• LRC Automotive and Street Lighting: www.lrc.rpi.edu/researchAreas/automotive.asp

• LRC Outdoor Lighting: www.lrc.rpi.edu/researchAreas/outdoor.asp

About the Lighting Research Center
The Lighting Research Center (LRC) is part of Rensselaer Polytechnic Institute of Troy, N.Y., and is the leading university-based research center devoted to lighting. The LRC offers the world's premier graduate education in lighting, including one- and two-year master's programs and a Ph.D. program. Since 1988 the LRC has built an international reputation as a reliable source for objective information about lighting technologies, applications, and products. The LRC also provides training programs for government agencies, utilities, contractors, lighting designers, and other lighting professionals.

Mary Cimo | Newswise Science News
Further information:
http://www.lrc.rpi.edu

More articles from Power and Electrical Engineering:

nachricht Did you know that the wrapping of Easter eggs benefits from specialty light sources?
13.04.2017 | Heraeus Noblelight GmbH

nachricht To e-, or not to e-, the question for the exotic 'Si-III' phase of silicon
05.04.2017 | Carnegie Institution for Science

All articles from Power and Electrical Engineering >>>

The most recent press releases about innovation >>>

Die letzten 5 Focus-News des innovations-reports im Überblick:

Im Focus: Making lightweight construction suitable for series production

More and more automobile companies are focusing on body parts made of carbon fiber reinforced plastics (CFRP). However, manufacturing and repair costs must be further reduced in order to make CFRP more economical in use. Together with the Volkswagen AG and five other partners in the project HolQueSt 3D, the Laser Zentrum Hannover e.V. (LZH) has developed laser processes for the automatic trimming, drilling and repair of three-dimensional components.

Automated manufacturing processes are the basis for ultimately establishing the series production of CFRP components. In the project HolQueSt 3D, the LZH has...

Im Focus: Wonder material? Novel nanotube structure strengthens thin films for flexible electronics

Reflecting the structure of composites found in nature and the ancient world, researchers at the University of Illinois at Urbana-Champaign have synthesized thin carbon nanotube (CNT) textiles that exhibit both high electrical conductivity and a level of toughness that is about fifty times higher than copper films, currently used in electronics.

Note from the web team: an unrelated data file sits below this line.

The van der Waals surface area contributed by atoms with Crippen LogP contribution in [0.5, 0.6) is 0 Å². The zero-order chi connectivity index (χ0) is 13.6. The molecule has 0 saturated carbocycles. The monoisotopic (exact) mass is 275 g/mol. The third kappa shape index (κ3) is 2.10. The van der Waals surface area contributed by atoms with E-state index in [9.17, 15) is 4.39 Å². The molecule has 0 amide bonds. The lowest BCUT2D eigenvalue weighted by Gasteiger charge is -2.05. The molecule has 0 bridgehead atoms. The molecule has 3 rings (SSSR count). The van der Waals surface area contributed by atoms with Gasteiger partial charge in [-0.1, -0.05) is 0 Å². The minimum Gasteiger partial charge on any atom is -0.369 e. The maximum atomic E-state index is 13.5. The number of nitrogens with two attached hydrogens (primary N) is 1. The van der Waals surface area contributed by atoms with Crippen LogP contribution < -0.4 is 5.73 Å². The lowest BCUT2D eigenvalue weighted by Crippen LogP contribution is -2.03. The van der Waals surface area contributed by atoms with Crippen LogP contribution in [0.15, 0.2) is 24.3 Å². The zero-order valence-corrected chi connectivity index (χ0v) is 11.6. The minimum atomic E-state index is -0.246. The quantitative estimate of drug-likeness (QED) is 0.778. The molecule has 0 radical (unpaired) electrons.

"The structural robustness of thin metal films has significant importance for the reliable operation of smart skin and flexible electronics including...

Im Focus: Deep inside Galaxy M87

The nearby, giant radio galaxy M87 hosts a supermassive black hole (BH) and is well-known for its bright jet dominating the spectrum over ten orders of magnitude in frequency. Due to its proximity, jet prominence, and the large black hole mass, M87 is the best laboratory for investigating the formation, acceleration, and collimation of relativistic jets. A research team led by Silke Britzen from the Max Planck Institute for Radio Astronomy in Bonn, Germany, has found strong indication for turbulent processes connecting the accretion disk and the jet of that galaxy providing insights into the longstanding problem of the origin of astrophysical jets.

Supermassive black holes form some of the most enigmatic phenomena in astrophysics. Their enormous energy output is supposed to be generated by the...

Im Focus: A Quantum Low Pass for Photons

Physicists in Garching observe novel quantum effect that limits the number of emitted photons.

The probability to find a certain number of photons inside a laser pulse usually corresponds to a classical distribution of independent events, the so-called...

Im Focus: Microprocessors based on a layer of just three atoms

Microprocessors based on atomically thin materials hold the promise of the evolution of traditional processors as well as new applications in the field of flexible electronics. Now, a TU Wien research team led by Thomas Müller has made a breakthrough in this field as part of an ongoing research project.

Two-dimensional materials, or 2D materials for short, are extremely versatile, although – or often more precisely because – they are made up of just one or a...

All Focus news of the innovation-report >>>

Anzeige

Anzeige

Event News

Expert meeting “Health Business Connect” will connect international medical technology companies

20.04.2017 | Event News

Wenn der Computer das Gehirn austrickst

18.04.2017 | Event News

7th International Conference on Crystalline Silicon Photovoltaics in Freiburg on April 3-5, 2017

03.04.2017 | Event News

 
Latest News

Early organic carbon got deep burial in mantle

25.04.2017 | Earth Sciences

A room with a view - or how cultural differences matter in room size perception

25.04.2017 | Life Sciences

Warm winds: New insight into what weakens Antarctic ice shelves

25.04.2017 | Earth Sciences

VideoLinks
B2B-VideoLinks
More VideoLinks >>>